Chattanooga will continue its partnership with nonprofit Signal Centers and BlueCross BlueShield's Tennessee Health Foundation to help low-income families keep their children healthy and ready to learn.
Signal Centers administers Baby University, the city's signature program to keep children, from birth to 2 years old, on track developmentally. The program assists 119 families, including 228 adults and 296 children, according to a recent report released by the nonprofit agency. However, program officials say that number is growing and will likely hit 150 families in the near future.facebook
Signal Centers launched the program in East Lake, but expanded it to Alton Park, operating out of office space at Howard High School.
On Tuesday, the Chattanooga City Council voted 9-0 in favor of extending the city's $250,000 Baby University agreement with Signal Centers for another 12 months.
"When we talk about money well-spent, I don't know if we can find a better example than this," Councilman Yusuf Hakeem said. "We talk about enhancing and changing the lives of so many people. I see this as a nurturing environment. I see this as a holistic environment."
Signal Centers CEO Donna McConnico and Baby University Director Elizabeth Cotellese discussed how the program works to help teenage students at the high school.
"We have some specific goals for them that are a little different than our general population," McConnico said. "The first is get prenatal care, the second is deliver a healthy baby, the third is stay in school and graduate and the fourth is to delay any further pregnancies until after graduation."
Baby University has helped 34 Howard students who are either pregnant or have delivered, McConnico said. So far, the program has been "pretty much 100 percent successful" in helping the student mothers stick to those goals, she said.
Cotellesse said 28 of the students have remained in school and four others have graduated on time.
New Baby University programming also seeks to keep fathers — especially teen fathers — active in the lives of their children, McConnico said.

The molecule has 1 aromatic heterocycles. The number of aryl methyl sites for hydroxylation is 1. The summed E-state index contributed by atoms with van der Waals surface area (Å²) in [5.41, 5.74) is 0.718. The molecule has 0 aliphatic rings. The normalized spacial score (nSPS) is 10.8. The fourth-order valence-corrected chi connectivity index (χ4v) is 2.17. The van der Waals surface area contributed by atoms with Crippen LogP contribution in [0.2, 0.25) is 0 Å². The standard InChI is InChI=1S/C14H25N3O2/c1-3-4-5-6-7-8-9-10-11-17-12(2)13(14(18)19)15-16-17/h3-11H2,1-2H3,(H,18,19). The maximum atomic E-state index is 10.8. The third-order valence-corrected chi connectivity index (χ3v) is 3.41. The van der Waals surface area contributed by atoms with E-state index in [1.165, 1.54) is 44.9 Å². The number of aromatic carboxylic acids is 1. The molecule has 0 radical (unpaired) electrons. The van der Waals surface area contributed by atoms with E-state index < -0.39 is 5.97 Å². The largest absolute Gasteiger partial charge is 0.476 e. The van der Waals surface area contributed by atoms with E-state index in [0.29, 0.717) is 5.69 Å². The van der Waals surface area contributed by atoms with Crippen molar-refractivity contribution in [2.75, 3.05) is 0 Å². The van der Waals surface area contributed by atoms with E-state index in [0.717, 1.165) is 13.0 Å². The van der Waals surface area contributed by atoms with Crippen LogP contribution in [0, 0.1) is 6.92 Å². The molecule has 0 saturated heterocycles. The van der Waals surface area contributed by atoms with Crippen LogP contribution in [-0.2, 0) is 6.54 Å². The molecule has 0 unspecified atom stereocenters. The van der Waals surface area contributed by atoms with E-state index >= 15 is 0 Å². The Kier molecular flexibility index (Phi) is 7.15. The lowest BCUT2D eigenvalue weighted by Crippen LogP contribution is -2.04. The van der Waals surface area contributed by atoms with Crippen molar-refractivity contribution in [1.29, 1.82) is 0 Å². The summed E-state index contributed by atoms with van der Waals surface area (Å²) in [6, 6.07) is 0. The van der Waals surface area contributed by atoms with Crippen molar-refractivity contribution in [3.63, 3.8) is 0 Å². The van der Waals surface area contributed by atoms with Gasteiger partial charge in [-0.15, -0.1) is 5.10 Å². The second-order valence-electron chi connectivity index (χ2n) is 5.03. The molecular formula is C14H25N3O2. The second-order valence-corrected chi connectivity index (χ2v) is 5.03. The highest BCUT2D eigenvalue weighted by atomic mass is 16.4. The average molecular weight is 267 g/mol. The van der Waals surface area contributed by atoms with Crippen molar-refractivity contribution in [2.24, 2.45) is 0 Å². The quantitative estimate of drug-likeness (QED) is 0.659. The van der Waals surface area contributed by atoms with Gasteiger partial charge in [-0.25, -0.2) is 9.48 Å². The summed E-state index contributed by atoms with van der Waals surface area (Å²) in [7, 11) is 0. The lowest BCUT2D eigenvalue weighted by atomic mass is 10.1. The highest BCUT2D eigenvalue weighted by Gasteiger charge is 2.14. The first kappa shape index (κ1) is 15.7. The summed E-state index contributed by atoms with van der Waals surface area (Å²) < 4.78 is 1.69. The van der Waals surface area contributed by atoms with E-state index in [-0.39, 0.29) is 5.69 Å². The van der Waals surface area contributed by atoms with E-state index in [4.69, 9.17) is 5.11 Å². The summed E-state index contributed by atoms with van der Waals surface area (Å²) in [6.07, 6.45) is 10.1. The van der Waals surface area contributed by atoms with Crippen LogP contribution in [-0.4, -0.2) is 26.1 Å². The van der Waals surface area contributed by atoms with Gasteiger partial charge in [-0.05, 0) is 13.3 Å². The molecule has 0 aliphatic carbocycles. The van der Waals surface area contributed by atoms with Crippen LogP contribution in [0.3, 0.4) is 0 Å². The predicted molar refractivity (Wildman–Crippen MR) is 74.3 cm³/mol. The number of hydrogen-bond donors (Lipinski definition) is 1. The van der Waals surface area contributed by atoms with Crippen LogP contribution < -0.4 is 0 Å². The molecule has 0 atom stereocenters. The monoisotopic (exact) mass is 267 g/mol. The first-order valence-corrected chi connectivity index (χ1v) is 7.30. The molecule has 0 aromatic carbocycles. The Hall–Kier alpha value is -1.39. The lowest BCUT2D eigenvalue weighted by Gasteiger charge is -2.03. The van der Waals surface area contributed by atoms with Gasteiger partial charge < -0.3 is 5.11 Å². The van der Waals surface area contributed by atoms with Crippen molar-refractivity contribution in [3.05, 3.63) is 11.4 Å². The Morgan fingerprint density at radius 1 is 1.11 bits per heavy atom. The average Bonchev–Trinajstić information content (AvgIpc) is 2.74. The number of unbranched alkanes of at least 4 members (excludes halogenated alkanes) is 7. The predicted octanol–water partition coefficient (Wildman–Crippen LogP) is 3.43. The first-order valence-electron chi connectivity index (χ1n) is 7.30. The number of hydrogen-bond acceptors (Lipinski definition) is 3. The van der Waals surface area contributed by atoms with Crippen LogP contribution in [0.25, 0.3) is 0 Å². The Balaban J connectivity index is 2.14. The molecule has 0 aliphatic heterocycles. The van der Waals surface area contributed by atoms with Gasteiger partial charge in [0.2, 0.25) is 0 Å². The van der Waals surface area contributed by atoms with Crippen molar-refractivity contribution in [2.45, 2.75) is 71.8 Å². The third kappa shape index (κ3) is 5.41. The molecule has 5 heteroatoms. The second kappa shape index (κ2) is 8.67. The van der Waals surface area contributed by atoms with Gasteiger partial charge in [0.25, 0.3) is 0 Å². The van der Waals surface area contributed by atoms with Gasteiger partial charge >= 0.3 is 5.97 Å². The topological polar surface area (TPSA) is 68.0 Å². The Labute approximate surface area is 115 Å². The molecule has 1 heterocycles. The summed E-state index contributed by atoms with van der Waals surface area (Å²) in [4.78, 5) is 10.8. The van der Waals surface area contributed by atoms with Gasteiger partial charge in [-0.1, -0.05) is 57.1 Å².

She said she is also seeing some success in creating bonds between Baby University families, citing connections families are making outside organized meetings and parental workshops.
Cotellese reported that the program has added an additional three families, handling 122 active family cases now, totaling more than 600 people. Another 21 families have graduated from Baby University, she said.
"We don't serve the mom and the baby in isolation," Cotellese said. "We're actually serving the entire household."
Mayor Andy Berke explained in an email why his administration recommended funding the program another year.
"We know that children who start out behind are less likely to ever catch up," Berke said. "Through Baby University, we are setting Chattanooga families up for success by giving them access to the necessary resources, care & education to pursue a healthy, happy life. Since we announced Baby University in 2014, Signal Centers and Blue-Cross BlueShield of Tennessee have helped hundreds of Chattanoogans through intensive case management, mentoring, and support, and I look forward to seeing how many more families we will reach this year."
Contact staff writer Paul Leach at 423-757-6481 or email@example.com. Follow him on Twitter @pleach_tfp.